50 states, seen and done a lot). It’s “small town” and people are nice and friendly and genuinely caring. After the formalities of purchasing and building a home, most of our transactions are on a handshake and verbal agreements; no down payments requested. I’ve mustered enough neighbors to join an agricultural coop that will deliver us fresh produce boxes weekly (just pulled my cherry pie out of the oven made from farm-fresh cherries I patiently stemmed and pitted). Sourcing farm eggs and other grass-fed meats, anxious to move to a diet full of farm-fresh products. Today I detoured through some apple orchards a stone’s throw away, enjoying the cool breezes of a brisk and sunny June day in the northeast (it’s clocking in 90s and 100s in Texas by now). I love that I have to slip a jacket on some mornings. I can’t wait to kayak down (up?) the Shenandoah and in our local lake.
We’re not quite in West Virginia, but this is almost heaven… Blue Ridge mountains and Shenandoah River included.
Blessed doesn’t’ even begin to describe this. There were so many paths I started down in
my life that could have led to despair and destruction. Some nearly did. I thought my marriage was over just a short 6-7 years ago. And sure, there is the RA, the aging body that doesn’t as nimbly skip up the steeper hiking trails and is sore for days after. There was that time at 19 that I ran away from home and thought I wanted to marry a man considerably older than me. What might otherwise seem a disastrous waste of a year taught me so much. There were some truly destructive relationships in my 20s from which I wasn’t sure I’d ever escape unscathed. But I emerged, wiser.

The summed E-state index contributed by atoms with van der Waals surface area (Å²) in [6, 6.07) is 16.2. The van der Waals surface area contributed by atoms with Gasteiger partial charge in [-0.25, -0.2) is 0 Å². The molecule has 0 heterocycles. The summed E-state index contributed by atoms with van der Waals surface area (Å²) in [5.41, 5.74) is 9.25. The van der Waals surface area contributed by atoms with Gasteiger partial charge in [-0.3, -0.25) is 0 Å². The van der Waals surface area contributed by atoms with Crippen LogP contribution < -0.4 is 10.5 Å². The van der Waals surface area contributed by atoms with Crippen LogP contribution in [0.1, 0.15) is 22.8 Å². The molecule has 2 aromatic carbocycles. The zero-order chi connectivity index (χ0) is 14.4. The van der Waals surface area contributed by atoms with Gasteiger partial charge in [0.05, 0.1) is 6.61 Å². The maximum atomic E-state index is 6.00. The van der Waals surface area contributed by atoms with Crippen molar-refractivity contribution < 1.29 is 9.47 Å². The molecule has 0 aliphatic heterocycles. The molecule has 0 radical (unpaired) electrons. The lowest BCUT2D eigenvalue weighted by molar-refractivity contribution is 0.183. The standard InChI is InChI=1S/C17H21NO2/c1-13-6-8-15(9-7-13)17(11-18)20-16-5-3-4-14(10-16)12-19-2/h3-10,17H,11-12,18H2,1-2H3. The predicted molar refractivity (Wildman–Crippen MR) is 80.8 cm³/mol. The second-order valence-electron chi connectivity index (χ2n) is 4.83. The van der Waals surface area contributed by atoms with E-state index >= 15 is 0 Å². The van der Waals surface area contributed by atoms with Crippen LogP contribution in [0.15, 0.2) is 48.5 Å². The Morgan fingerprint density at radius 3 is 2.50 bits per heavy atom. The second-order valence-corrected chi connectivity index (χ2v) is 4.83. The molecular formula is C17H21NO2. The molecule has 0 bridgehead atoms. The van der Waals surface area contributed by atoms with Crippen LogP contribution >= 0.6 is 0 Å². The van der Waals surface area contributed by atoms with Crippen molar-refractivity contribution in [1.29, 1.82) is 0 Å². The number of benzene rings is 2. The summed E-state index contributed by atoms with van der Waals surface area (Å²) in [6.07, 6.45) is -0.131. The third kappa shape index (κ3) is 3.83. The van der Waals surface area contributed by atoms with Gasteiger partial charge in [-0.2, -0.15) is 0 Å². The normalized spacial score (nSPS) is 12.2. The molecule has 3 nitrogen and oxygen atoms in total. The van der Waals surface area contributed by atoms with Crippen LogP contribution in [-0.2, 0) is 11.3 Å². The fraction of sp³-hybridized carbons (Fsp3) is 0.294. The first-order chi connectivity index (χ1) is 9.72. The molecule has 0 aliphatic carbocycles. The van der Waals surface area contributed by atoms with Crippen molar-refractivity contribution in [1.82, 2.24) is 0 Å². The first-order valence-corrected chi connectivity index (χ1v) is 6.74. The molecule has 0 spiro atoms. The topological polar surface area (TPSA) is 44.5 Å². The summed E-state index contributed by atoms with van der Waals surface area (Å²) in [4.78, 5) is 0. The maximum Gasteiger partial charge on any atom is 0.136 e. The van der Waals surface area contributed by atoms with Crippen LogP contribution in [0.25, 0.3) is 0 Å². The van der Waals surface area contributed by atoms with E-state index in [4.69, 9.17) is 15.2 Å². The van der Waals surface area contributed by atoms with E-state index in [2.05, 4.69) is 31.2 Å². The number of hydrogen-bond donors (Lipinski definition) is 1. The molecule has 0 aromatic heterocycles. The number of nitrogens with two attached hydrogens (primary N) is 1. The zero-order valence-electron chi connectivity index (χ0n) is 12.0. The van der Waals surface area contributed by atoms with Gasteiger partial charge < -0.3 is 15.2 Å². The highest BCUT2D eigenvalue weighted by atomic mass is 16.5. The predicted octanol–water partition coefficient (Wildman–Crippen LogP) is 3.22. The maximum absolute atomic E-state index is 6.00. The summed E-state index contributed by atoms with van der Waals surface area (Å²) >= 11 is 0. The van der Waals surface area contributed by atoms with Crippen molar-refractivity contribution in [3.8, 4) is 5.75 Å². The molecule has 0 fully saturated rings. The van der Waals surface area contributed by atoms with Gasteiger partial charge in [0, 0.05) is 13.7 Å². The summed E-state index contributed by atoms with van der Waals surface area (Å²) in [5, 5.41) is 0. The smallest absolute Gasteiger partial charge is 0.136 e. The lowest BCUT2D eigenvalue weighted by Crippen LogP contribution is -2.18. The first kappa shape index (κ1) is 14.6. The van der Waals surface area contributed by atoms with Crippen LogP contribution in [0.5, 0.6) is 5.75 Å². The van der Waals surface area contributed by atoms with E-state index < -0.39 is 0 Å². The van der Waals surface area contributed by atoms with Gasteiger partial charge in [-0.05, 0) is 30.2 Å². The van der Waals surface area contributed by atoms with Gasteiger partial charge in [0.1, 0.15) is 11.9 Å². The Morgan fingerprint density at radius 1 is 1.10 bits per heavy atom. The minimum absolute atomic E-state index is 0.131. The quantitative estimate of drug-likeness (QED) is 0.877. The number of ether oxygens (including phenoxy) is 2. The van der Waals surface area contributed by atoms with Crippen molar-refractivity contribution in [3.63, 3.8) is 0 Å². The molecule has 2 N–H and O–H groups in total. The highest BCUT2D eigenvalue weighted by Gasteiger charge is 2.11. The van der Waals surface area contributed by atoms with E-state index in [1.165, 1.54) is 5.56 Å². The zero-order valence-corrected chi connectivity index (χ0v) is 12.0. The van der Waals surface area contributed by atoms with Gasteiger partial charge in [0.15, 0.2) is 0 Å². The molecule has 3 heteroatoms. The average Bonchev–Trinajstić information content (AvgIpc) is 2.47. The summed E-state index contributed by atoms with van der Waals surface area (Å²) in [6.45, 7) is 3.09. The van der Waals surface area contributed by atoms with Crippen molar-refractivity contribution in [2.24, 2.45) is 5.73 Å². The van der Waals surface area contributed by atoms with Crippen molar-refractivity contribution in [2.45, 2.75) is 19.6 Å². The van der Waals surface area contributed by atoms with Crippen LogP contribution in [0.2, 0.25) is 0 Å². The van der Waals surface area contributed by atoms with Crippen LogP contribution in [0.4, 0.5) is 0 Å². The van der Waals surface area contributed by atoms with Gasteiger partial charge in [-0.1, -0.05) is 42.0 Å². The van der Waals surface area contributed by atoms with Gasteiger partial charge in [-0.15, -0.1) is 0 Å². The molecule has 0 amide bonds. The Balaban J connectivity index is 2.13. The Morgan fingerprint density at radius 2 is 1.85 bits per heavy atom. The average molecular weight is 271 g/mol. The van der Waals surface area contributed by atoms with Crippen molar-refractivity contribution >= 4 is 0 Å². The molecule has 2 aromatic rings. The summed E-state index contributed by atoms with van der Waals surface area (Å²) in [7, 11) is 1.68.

At the age of 60, I am in a position to consider the question of “if I could, would I do anything differently?” And for as many gaffs and mistakes I’ve made in my life, I have to say for the most part I wouldn’t change much. Each mistake and difficult path tested and refined me, and most importantly gave me lessons I could choose to learn, or ignore. To one extent or another I could always acknowledge God’s hand, and trust that he had some purpose even in the worst pain. I would have loved to have better understood how to be a more respectful and surrendered wife and recoup those desolate wilderness years; and I would have perhaps not expected a spouse to read my mind about any number of things, and especially intimacy. I would have more often spoken in love, been angry less (quick to listen, slow to speak and slow to become angry), forgiven more, and loved more selflessly. A positive outlook takes effort and work, but it is well worth it.
My wish for all of you in your 20s, 30s, 40s, 50s? That you live life to its fullest and don’t let people dissuade you from your dreams. If you can dream it, you can do it. This doesn’t mean you can change people, but you can change yourself. It doesn’t mean you sit back and wait for dreams to “happen.” With whatever gifts and talents you are given, you will work hard at any labor with all your heart, as if working for the Lord (this carries a promise of reward Colossians 3:23-25). Stay in prayer, read scripture, seek God’s guidance, hang around with people who live their faith, work hard, give back, be KIND, and just LOVE. Try not to judge others, stay humble, and worry about your own deeds and soul (and not everyone else’s).
Above all, hang in there and have faith that God has a plan beyond your dreams. Have faith.